Born in 1890 in Seattle, Washington, Robert Stroud began his 54-year stay behind bars after killing a man in 1909. He developed an interest in ornithology at Leavenworth Federal Prison, where he breeded canaries and wrote two books on the subject. Following his transfer to Alcatraz Prison, Stroud became known as the "Birdman of Alcatraz" with the release of a biography and a feature film of the same name. Part of a manuscript he wrote about the federal prison system was published in 2014, more than 50 years after his death.
Early Years and Incarceration
Robert Franklin Stroud, who earned fame as the "Birdman of Alcatraz," was born on January 28, 1890, in Seattle, Washington. Raised by an abusive father, he stopped attending school after reaching the third grade. At age 13, he ran away from home.
At 18, Stroud made his way to Alaska territory to work on a railroad construction gang. He began a relationship with an older prostitute named Kitty O'Brien, and in early 1909, after O'Brien was beaten by a former lover, Stroud shot and killed the offender. (Some sources say Stroud was her pimp, and killed the man over failure of payment.)
Sentenced to 12 years in prison for manslaughter, Stroud was shipped to the federal penitentiary at McNeil Island, Washington, where he proved a difficult inmate. He assaulted a hospital orderly on one occasion and stabbed a fellow inmate on another, earning an additional six months to his sentence.
In 1912, Stroud was transferred to Leavenworth Federal Prison in Kansas. He displayed an interest in learning at his new facility, taking university extension courses in mechanical drawing, engineering, music, theology and mathematics. However, the violent tendencies did not subside: After his brother was turned away in an attempted visit in 1916, Stroud stabbed a guard to death in the prison mess hall.
Stroud was convicted of first-degree murder and sentenced to death. However, President Woodrow Wilson in 1920 commuted the sentence to life imprisonment without parole, and Leavenworth's warden determined that Stroud would serve his sentence in solitary confinement.
The 'Birdman' Is Hatched
During a break in the prison yard in 1920, Stroud came upon a fallen nest with baby sparrows. He took the birds back to his cell, sparking his longtime fascination with ornithology. Stroud began reading every book he could acquire on the subject, and recorded his own observations on behavior and illness that the books failed to cover. He was granted permission to raise and breed canaries, and reached a point where he had 300 of them living in cigar boxes in an adjoining cell. He also built a makeshift laboratory to develop homemade medicines for them, which he sold via mail order.
After successfully having a 60,000-word manuscript smuggled out of the prison, Stroud saw his Diseases of Canaries published in 1933. He continued his research, leading to the 1943 publication of his second book, Stroud’s Digest on the Diseases of Birds. Filled with pages of his own careful illustrations, the Digest came to be considered one of ornithology’s authoritative works.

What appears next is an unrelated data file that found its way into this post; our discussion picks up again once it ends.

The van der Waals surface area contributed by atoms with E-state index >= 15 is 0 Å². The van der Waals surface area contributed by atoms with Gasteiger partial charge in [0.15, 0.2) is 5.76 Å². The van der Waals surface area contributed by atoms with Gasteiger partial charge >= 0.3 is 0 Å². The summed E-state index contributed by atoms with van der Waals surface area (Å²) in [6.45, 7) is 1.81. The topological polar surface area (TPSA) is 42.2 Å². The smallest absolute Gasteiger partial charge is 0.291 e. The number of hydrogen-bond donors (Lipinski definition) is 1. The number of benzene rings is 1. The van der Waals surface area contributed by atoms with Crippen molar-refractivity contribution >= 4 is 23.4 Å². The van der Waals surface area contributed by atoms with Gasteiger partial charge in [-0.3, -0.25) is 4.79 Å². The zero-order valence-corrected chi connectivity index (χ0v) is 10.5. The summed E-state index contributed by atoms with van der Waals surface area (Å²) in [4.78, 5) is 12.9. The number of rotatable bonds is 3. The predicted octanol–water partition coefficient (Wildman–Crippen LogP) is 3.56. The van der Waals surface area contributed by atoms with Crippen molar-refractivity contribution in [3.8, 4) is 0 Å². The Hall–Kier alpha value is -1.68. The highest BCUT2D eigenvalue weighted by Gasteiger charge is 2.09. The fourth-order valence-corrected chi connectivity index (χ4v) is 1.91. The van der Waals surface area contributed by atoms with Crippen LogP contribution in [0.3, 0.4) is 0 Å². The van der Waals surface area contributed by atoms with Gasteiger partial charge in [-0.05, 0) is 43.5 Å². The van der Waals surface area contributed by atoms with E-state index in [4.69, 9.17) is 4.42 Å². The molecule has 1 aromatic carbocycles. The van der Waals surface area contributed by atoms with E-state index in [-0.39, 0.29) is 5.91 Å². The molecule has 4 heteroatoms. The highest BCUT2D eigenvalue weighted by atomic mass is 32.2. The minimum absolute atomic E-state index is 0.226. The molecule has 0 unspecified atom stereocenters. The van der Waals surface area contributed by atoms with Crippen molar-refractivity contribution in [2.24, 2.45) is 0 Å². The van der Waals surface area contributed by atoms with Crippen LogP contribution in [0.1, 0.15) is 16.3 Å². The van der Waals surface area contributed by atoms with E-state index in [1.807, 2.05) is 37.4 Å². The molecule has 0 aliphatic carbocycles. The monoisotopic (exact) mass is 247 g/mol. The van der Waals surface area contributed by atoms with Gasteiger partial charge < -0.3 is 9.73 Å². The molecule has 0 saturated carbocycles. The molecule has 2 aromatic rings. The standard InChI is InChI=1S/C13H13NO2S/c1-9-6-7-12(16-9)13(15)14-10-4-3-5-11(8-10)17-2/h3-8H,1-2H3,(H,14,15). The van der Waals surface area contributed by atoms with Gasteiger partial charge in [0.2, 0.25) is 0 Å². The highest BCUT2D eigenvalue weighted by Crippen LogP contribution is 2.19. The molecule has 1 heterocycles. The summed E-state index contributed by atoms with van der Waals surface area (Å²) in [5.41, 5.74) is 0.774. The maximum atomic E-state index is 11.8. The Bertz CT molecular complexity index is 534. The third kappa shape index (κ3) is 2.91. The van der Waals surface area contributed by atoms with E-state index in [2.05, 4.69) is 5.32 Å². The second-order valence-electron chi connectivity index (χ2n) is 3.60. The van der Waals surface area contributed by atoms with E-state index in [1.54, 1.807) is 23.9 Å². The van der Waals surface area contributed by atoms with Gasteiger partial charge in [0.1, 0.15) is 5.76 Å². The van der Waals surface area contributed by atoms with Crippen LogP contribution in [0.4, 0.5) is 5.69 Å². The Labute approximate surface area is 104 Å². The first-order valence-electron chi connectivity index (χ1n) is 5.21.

Later Prisons and Death
In late 1942, Stroud was transferred – without his beloved birds – to the U.S. Penitentiary on Alcatraz Island, off the coast of San Francisco, California. Still in isolation, he continued writing, producing manuscripts on the history of the U.S. prison system and an autobiography, though he was denied permission to release them.
In 1955, Stroud was the subject of Thomas E. Gaddis's acclaimed biography Birdman of Alcatraz. While detailing the prisoner’s violent behavior, the book also painted him as a man fighting to maintain his dignity within exceedingly difficult conditions.
In 1959, Stroud was again transferred, to the Medical Center for Federal Prisoners in Springfield, Missouri. There, he finally earned a reprieve from his long stay in solitary confinement, taking a job in the prison print shop. In 1962, the feature film Birdman of Alcatraz was released in theaters, featuring Burt Lancaster in an Academy Award-nominated role as a mild-mannered, reformed version of Stroud.
Despite the increased attention, Stroud was unsuccessful in his attempts to attain parole. He also filed a lawsuit to have his manuscripts released, and a decision was still pending when he was discovered dead in his cell, from natural causes, on November 21, 1963.
From Beyond the Grave
Stroud's manuscripts went into probate, but his lawyer, Dudley Martin, sought to acquire them as administrator of the deceased inmate's will. He finally obtained the manuscripts in 1984 and tried to have them published, but found no takers, as publishing houses were leery of potential lawsuits from Alcatraz officers.
After the statute of limitations passed, Looking Outward, A Voice From the Grave finally appeared in eBook form in February 2014. Among other details, the book reveals Stroud's homosexuality and the corruption rife among prison guards and wardens. With the movie rights sold and the promise of additional volumes on the way, it seemed likely the Birdman's story would remain popular in the public's imagination.
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